1. Limited time only! Sign up for a free 30min personal tutor trial with Chegg Tutors
    Dismiss Notice
Dismiss Notice
Join Physics Forums Today!
The friendliest, high quality science and math community on the planet! Everyone who loves science is here!

Homework Help: General rule regarding solving each differnetial

  1. Jan 30, 2010 #1
    1. The problem statement, all variables and given/known data

    (3y^2 + 2y)y' = xcosx
    xyy'=ln(x) ; y(1)=2

    2. Relevant equations

    3. The attempt at a solution
    for the first one i get y^3 + y^2= (x^2) sin(x) +cos(x) + C (constant)
    and the second one is y^2 + ln(x)^2 +4
    the problem is there is no way i can define those two as function y of x or function x of y
    because of the exponents.

    So my question is, if a question is asking for a solution to a differential equation, can we just leave it as that above?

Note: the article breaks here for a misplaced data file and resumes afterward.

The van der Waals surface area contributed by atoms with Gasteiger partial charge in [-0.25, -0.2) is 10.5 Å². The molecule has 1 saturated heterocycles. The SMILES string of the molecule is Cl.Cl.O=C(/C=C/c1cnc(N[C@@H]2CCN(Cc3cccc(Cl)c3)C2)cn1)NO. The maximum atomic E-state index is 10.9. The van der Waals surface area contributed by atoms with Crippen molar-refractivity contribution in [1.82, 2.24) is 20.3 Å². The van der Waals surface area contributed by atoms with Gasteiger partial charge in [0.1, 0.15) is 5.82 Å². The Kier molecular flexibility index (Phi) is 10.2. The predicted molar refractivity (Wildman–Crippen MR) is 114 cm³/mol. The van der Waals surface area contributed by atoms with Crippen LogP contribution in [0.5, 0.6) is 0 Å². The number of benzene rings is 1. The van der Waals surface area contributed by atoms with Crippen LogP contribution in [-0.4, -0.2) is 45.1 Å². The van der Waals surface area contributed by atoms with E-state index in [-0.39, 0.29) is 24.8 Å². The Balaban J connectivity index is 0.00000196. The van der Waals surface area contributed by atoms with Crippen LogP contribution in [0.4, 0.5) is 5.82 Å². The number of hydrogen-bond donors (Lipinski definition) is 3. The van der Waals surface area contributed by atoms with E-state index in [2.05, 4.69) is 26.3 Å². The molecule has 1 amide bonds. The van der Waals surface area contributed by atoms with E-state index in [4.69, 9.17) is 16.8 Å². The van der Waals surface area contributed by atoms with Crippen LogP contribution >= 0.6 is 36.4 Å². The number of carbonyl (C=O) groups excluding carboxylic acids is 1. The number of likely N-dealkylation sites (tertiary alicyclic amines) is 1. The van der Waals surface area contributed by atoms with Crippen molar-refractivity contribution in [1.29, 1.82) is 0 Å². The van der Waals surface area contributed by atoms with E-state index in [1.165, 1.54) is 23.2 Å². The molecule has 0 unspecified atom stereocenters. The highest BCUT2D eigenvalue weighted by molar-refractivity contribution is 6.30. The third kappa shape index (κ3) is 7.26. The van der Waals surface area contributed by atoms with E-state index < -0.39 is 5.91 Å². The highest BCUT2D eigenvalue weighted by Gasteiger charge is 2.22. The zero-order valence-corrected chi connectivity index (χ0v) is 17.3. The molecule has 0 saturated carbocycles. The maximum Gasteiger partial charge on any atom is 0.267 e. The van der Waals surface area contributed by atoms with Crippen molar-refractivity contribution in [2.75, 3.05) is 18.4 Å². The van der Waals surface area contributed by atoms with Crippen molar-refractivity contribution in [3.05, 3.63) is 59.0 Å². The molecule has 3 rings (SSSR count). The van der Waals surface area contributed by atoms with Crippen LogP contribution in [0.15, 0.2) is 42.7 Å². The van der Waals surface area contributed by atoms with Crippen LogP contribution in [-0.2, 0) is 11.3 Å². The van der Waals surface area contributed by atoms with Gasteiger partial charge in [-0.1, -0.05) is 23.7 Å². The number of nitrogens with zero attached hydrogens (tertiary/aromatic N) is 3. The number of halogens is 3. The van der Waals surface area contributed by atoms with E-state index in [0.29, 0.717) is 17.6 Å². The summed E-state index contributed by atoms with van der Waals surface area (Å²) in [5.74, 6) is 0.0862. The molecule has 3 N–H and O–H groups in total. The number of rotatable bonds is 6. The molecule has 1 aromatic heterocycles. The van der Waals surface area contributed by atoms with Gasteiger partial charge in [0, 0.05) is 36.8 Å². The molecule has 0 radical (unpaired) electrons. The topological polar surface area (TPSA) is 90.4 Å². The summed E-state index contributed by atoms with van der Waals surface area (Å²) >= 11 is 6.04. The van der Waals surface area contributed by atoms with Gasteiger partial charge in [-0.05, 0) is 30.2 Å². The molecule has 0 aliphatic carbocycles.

2. jcsd
  3. Jan 30, 2010 #2


    Staff: Mentor

    The left side is correct, but you made a mistake when you integrated xcos(x). You can check what you have by differentiating x2sin x + cos x. If your integration is correct, you should get d/dx(x2sin x + cos x) = xcosx.

    Once you fix your error, you're done. It's not always possible to get the solution so that you have y as a function of x. In this case you will have y as an implicit function of x.
    You might have made a typo here. The solution should be y2 = (ln x)2 + 4. It's probably OK to leave it this way, but if you need to, you can solve for y, as y(x) = +/-sqrt( (ln x)2 + 4)
  4. Jan 30, 2010 #3
    yeah i made a typo in both solutions. Im sorry. I was really rushed to type it in

    the first one should be y^3+y^2 = xsin(x) +cos(x) + C and the second one is y^2 = (ln x)^2 + 4 not y^2=ln(x)^2 +4
    Last edited: Jan 30, 2010
  5. Jan 30, 2010 #4


    Staff: Mentor

    Both look fine now.
Share this great discussion with others via Reddit, Google+, Twitter, or Facebook